"Here you can see how the members of the sales team will have access to a list of product managers by industry, customer type, and product component, making it easier to send a request for information to the right person, as opposed to sending a message to the whole team, which only causes delays because every PM is getting all questions. However, as discussed in our workshop, in this first release the reply will only go to the salesperson who asked the question, so in order for the whole team to be informed, the recipient will have to click this "Share" button. In future releases we'll be adding the option for the reply to be automatically shared."

And for the Director of Customer Success, who is always in the office and heavily relies on a couple of senior subordinates to confirm the team's needs, you could schedule a meeting to go over the final requirements in person and highlight gaps in functionality that the senior subordinates may have concerns about.

In order to make your stakeholder the hero, you have to spend time figuring out what's important for each group you need buy in from, and tailor your message accordingly. It's definitely more work than using a "one size fits all" approach to asking for input, but also a much more effective method for validating requirements and avoiding bad surprises after the software is released. Follow this approach and I guarantee that you'll find it much easier to convince people to come to your requirements sessions and provide sign-off for your final specifications. You’ll avoid unnecessary project delays caused by unresponsive stakeholders, and more importantly, deliver software that's fit for purpose and produces business value.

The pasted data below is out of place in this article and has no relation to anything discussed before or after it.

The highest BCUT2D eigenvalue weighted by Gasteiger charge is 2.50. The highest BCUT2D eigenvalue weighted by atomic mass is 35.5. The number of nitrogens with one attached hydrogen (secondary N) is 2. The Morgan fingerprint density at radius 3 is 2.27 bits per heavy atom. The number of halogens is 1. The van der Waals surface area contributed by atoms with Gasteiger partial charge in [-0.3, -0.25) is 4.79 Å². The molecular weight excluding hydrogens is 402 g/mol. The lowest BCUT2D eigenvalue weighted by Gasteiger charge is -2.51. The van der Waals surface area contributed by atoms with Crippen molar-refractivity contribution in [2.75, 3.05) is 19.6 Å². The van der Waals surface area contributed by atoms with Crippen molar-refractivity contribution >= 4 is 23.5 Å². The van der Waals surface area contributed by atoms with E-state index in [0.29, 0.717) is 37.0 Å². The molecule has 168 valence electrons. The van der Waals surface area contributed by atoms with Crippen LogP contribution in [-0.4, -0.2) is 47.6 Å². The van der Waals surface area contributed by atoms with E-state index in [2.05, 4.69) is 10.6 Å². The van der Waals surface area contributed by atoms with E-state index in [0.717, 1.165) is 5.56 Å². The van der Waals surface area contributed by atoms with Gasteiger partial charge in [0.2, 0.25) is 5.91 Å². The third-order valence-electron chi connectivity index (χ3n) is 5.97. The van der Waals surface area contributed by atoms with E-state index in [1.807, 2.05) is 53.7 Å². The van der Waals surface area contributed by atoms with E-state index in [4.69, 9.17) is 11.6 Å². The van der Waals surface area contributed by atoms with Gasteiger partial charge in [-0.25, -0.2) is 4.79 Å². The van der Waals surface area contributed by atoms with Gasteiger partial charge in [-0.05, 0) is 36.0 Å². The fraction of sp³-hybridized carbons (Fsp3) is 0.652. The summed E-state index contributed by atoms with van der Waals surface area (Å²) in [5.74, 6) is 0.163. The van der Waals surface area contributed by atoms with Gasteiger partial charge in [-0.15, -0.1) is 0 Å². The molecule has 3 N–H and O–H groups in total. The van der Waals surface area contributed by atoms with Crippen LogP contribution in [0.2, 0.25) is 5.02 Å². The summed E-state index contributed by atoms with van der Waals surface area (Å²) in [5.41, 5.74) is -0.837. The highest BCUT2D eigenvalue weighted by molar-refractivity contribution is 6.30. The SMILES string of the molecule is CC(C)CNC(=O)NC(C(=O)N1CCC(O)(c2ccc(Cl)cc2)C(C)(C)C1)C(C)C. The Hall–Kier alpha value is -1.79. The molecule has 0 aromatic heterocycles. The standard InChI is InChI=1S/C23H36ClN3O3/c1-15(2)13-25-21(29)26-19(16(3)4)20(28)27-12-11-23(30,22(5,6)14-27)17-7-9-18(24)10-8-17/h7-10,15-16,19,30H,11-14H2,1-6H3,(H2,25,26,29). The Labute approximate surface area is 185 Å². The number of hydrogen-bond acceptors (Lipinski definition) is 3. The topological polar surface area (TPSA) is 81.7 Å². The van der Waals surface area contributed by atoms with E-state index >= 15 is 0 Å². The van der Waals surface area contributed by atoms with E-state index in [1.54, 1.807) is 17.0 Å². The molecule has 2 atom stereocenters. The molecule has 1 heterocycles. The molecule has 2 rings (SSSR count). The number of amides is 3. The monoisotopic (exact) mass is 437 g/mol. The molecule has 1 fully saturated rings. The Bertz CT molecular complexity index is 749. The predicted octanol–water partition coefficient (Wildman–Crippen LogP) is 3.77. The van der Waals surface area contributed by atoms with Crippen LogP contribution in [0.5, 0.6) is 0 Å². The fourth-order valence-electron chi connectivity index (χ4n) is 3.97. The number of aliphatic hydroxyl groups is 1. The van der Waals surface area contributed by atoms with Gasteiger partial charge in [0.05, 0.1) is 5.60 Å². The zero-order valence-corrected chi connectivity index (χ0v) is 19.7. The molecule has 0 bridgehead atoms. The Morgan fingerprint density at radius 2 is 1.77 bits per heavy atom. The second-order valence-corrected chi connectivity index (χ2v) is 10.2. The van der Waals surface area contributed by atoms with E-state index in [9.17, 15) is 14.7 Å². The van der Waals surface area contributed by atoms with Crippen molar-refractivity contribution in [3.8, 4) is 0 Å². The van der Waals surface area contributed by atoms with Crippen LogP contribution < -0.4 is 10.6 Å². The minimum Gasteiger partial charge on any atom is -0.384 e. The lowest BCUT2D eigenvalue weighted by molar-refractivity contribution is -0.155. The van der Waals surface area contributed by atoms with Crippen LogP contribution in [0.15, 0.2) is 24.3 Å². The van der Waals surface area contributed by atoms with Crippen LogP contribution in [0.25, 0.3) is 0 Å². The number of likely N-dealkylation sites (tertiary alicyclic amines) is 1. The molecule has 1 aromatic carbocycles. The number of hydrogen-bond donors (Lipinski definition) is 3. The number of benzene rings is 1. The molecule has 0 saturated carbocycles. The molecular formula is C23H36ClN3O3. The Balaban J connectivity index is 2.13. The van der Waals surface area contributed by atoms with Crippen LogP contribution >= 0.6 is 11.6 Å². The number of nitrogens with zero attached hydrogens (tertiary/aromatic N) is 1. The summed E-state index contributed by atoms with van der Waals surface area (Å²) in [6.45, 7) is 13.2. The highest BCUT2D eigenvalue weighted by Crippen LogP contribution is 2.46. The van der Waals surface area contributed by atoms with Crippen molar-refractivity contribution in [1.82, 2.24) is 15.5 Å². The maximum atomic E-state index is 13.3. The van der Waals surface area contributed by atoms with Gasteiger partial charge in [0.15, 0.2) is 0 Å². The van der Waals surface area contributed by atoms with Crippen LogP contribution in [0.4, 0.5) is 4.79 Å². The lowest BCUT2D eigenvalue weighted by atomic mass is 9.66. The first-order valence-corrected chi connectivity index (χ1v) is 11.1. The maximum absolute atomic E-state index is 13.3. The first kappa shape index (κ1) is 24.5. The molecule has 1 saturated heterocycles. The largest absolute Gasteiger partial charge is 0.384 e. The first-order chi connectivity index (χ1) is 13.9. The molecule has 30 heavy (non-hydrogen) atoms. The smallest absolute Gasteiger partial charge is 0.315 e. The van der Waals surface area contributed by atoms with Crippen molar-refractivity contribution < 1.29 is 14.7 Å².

Author: Adriana Beal has developed a successful career in business analysis and product management, having lead the investigation of business problems, defined winning solutions, and written requirements documents for a large number complex software projects. She is also the coach of Crafting Better Requirements, a program that has helped hundreds of business analysts improve their requirements documentation and communication skills, and the author of the ebook Measuring the Performance of Business Analysts, which has been adopted by dozens of BA managers interested in improving the performance measurement systems in their organizations. Her next ebook, designed to help BAs struggling with getting the right information to analyze and use to specify their solutions, will be called Tested Stakeholder Interviewing Methods for Business Analysts.